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Photo of the day: Marvin Benard makes a great catch

Sure, 90 percent of all outfielders would have been standing under the ball because they didn't break in first, but that's nitpicking.

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Jed Jacobsohn/Getty Images

I'm secretly thrilled that the Getty archives in the SB Nation photo tool don't extend back to 1958. It would expose me. I can't look at a picture of Jim Ray Hart and start spinning yarns. I'm still trying to reconstruct Giants lore anecdote by anecdote, and it's going to take me 88 years at this rate. I can't fake a good Bobby Murcer story.

However, this is not a current concern because the photo tool is loaded to the gills with Marvin Benard pictures. Yeah, I can ... where are you going? I have three hours to kill, and I have Benard things to get off my chest.

The picture up there probably doesn't do this catch justice. Here's one you can click on:

Zoom in. Are you in the picture? Probably. You're so much older now. What happened to you?

Benard was not as beloved as he should have been. Even worse, he was something of a lightning rod for criticism. This seems weird in retrospect. He had the disadvantage of playing next to one of greatest players in baseball history, but he was still a scrappy go-getter who did (some of) the little things right, the best 50th-round pick in draft history1. The case against Marvin Benard, though, went something like this:

  1. He had a tendency to freeze or break in on balls going over his head. Even if another center fielder wasn't going to catch the ball, it looked like a preventable mistake.

  2. He couldn't lay off the high fastball. Imagine if Pablo Sandoval couldn't make contact with the high fastball. Like, ever. Imagine how much more frustrating that would have been with Sandoval, and you have an idea of what it was like for Benard.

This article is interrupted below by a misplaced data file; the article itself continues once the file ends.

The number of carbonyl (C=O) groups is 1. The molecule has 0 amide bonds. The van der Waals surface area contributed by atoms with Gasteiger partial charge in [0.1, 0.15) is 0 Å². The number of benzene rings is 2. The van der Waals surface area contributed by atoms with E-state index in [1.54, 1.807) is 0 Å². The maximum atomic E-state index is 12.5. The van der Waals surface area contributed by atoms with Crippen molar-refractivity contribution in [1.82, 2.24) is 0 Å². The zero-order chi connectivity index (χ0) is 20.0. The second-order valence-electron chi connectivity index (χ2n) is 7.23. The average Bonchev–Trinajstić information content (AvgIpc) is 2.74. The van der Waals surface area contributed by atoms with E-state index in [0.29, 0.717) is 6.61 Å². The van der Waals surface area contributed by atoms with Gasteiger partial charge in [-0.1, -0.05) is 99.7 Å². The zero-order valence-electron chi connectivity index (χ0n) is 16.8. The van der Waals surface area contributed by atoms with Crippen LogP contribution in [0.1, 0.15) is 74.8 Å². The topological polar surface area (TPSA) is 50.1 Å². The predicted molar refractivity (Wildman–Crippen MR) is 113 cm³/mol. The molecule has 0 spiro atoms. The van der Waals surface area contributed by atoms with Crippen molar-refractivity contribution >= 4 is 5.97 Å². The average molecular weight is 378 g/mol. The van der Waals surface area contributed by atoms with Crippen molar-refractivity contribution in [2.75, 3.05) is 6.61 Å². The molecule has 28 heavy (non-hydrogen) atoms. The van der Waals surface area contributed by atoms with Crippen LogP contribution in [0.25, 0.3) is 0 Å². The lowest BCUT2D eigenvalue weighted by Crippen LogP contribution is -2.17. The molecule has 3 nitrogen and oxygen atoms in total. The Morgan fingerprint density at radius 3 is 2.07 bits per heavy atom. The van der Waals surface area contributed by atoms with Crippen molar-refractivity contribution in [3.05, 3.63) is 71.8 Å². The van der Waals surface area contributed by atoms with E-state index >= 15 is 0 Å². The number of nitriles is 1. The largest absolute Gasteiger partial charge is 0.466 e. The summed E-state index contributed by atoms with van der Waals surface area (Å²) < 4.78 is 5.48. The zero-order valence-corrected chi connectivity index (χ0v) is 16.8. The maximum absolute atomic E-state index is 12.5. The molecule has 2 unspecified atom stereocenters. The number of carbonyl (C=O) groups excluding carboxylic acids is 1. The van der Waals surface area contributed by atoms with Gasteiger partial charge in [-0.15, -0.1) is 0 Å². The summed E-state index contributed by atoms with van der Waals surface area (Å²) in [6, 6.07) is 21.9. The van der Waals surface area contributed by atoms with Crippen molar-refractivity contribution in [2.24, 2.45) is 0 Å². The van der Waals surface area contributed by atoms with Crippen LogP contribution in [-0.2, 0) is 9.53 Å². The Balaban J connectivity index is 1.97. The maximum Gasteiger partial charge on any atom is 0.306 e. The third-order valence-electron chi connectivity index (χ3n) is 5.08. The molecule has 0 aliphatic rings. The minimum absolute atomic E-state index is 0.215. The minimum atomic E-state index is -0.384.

3. He signed a pricey (for the time) extension. 

  4. He was an imperfect player in a league sprinkled with better players, on a team with excellent players.

Add it up, and it was easy to focus on what Benard couldn't do, rather than would he could. Yet look at the Baseball-Reference similarity scores for him. The top three are Austin Jackson, Dexter Fowler, and Gerardo Parra. The best one is probably Fowler, considering the defense, and he was valuable enough to get traded for a couple of prospects in his last season under contract.

Benard was usually worth a win or two over replacement, so don't take this as a lecture chastising everyone for not recognizing his brilliance. But there were almost always bigger problems with the Giants. In 2000, when there weren't a lot of bigger problems than Benard's down season, the Giants had the best record in baseball. Seems like that could be the Marvin Benard Theorem: If (player) is the biggest problem on your team, you are watching one hell of a team.

Benard played with the Giants for part of nine seasons, stole 105 bases (caught 43 times), hit 54 dingers (including one off Greg Maddux, six to lead a game off, and a walk-off against the Dodgers), and finished with a career .343 OBP (97 OPS+), while playing a deceptively competent center field. He's on the Giants' Wall of Fame, so he's probably not underrated at this point. He's rated.

Mostly, though, I just love that picture. It took all 4'11" to get to that ball, and the photographer nailed the shot. It makes me wistful for the 'Stick in that weird, I-know-we're-in-a-better-place place.

It's February, so it's time to talk about Marvin Benard. Remember Marvin Benard? I do. He was pretty cool. If you want to honor him, you should probably buy this shirt.


You should probably buy that shirt.

*Drafted exactly one pick after the nephew of my baseball coach back when I was an all-star for the Stallions. Seemed important to let you know that connection. It's basically the opening of Magnolia or a David Mitchell book around here.